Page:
• You can click on a place to learn more about it. 
  • You can also click on the goods traded by the VOC in the top right corner to discover why each resource was valuable, how it was used and where it came from.
Photo of side of tall ship with ropes and painted stripes

The Duyfken

The Duyfken (meaning ‘Little Dove’ in Dutch) was a ship built in around 1595 in The Netherlands. It was a small wooden ship that was designed to be fast and agile, able to help in maritime battles, transport cargo for trade and undertake voyages of exploration.


At the time, ships travelled from The Netherlands in fleets, small groups of ships that could help protect each other. This was because people from European countries fought to gain control of valuable trading routes. The Duyfken sailed in Dutch fleets, fought in battles, and sometimes made voyages on its own.

Illustration of a harbour with a wharf and a boat and a city silhouetted in the background

Unfortunately, the original Duyfken no longer exists and we don’t have any plans or drawings of it. However, in the late 1990s, a replica was built in Fremantle, Western Australia using traditional Dutch ship building techniques and other historical sources. The Duyfken replica is now at the Australian National Maritime Museum in Sydney.

Photo onboard tall ship Duyfken with the Maritime Museum building in the background

Onboard of the replica Duyfken sailing toward the Australian National Maritime Museum. 


Megan Baehnisch, ANMM.


Explore this virtual tour to get a feel for what life was like on board the Duyfken over 400 years ago. 

Explore the Duyfken 


  • Click on the thick arrows to move between different sections of the ship.
  • To quickly rotate around a space, click, hold and move the mouse at the same time, or hold down the touch pad on your laptop and swipe your finger.
  • Hover over the small arrows at the edges of the screen to slowly rotate around a space.
  • Jump between rooms by clicking on the diagram in the bottom right corner of the screen.
  • Click on the dots to learn more about an object.


Discussion Questions

  • How did the ship move and how was it steered?
  • People didn’t have modern technology like mobile phones or GPS to help them navigate. How do you think sailors found their way?
  • Where were valuable resources stored on the ship?
  • Who were the most important people on the ship? Did you find where they slept?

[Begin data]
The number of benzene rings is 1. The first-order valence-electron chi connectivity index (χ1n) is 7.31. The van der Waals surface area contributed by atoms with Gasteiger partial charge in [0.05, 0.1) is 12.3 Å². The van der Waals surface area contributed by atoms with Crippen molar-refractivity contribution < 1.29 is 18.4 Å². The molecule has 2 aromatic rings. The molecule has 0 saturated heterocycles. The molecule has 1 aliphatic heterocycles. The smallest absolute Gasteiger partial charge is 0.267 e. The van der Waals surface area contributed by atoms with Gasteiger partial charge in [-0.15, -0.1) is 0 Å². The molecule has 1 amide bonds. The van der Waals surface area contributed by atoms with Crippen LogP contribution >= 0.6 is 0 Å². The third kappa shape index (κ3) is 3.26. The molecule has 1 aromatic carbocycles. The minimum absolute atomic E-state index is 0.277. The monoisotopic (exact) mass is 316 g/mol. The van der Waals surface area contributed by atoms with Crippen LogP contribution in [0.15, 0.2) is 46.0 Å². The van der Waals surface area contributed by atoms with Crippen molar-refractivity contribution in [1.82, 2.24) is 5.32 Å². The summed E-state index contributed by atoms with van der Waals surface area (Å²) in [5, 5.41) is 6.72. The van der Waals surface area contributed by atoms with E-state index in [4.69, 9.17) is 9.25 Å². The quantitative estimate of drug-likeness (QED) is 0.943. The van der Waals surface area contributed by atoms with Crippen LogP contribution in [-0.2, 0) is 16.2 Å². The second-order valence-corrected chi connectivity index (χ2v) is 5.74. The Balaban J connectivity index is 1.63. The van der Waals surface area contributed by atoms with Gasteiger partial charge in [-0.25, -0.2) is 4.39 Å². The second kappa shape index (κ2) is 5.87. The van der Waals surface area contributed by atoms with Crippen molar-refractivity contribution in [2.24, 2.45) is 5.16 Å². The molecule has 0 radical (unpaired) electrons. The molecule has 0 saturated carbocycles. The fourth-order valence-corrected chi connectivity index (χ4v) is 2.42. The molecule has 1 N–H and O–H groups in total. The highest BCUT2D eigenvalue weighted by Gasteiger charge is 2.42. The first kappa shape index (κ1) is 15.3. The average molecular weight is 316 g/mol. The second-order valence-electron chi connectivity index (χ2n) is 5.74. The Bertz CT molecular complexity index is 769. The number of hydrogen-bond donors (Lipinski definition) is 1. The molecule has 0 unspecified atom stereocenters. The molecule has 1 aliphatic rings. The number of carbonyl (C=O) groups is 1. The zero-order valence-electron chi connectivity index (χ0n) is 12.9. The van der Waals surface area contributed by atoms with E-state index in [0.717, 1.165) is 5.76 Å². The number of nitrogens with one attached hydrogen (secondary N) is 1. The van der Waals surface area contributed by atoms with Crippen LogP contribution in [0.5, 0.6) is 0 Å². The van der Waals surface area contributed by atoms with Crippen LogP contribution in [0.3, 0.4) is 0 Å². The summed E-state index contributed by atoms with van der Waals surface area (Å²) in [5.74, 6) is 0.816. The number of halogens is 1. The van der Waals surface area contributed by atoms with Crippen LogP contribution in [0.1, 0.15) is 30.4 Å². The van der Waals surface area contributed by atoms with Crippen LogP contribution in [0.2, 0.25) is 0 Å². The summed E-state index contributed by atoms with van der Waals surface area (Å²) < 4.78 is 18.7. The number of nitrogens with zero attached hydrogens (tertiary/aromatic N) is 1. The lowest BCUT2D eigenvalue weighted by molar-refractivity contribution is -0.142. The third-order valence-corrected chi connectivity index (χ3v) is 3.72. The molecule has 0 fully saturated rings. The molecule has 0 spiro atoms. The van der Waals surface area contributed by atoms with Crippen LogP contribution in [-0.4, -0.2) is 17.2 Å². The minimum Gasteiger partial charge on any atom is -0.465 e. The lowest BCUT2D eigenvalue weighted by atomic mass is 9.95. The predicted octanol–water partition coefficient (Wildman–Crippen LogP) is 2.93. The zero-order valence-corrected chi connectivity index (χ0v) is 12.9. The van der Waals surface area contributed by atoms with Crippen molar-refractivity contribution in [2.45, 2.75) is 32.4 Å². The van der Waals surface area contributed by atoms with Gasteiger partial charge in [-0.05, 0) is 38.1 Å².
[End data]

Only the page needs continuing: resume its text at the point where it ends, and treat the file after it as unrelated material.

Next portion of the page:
Extension Activity

The Duyfken is about 25m long and 6m at the widest point. A ship of this size would have had approximately 20 sailors on board.

In your playground, measure out the size of the Duyfken. Compare it to the size of: 

  • HMB Endeavour (the ship Captain Cook sailed up Australia’s East Coast) (33m long and almost 9m wide)
  • A bus (12m long and 2.5m wide)
  • A modern Boeing 747 Jet Aeroplane (70m long and 6m wide, with a wingspan of approximately 60m)

How would you feel being in each of these spaces with 20 other people for an hour? Or a day? Or even a year?

Illustration of a tall ship with white sails at sea

Cape York



Cape Keerweer

The meeting of the Wik people and the crew of the Duyfken in 1606 is the earliest recorded contact between Australia's First Nations people, and people from Europe.



As a class, watch this animation to see what happened when the Dutch ship Duyfken met the Wik people at Cape Keerweer.


Discussion Questions

  • How long ago did Duyfken arrive in Australia? What was special about this event?
  • Why do you think the Dutch didn’t know where Australia was? 
  • What did Captain Janszoon and his crew do when they travelled along the coast?
  • Was the initial meeting friendly or hostile?
Dark water

Did you know?

Historians know this happened from two types of sources – First Nations oral traditions and written Dutch records. 

  • The story of the encounter has been passed down through generations of Wik people. 
  • While Janszoon’s original logbook has never been found, other Dutch sailors from the time wrote about what happened in their diaries.

The Dutch Perspective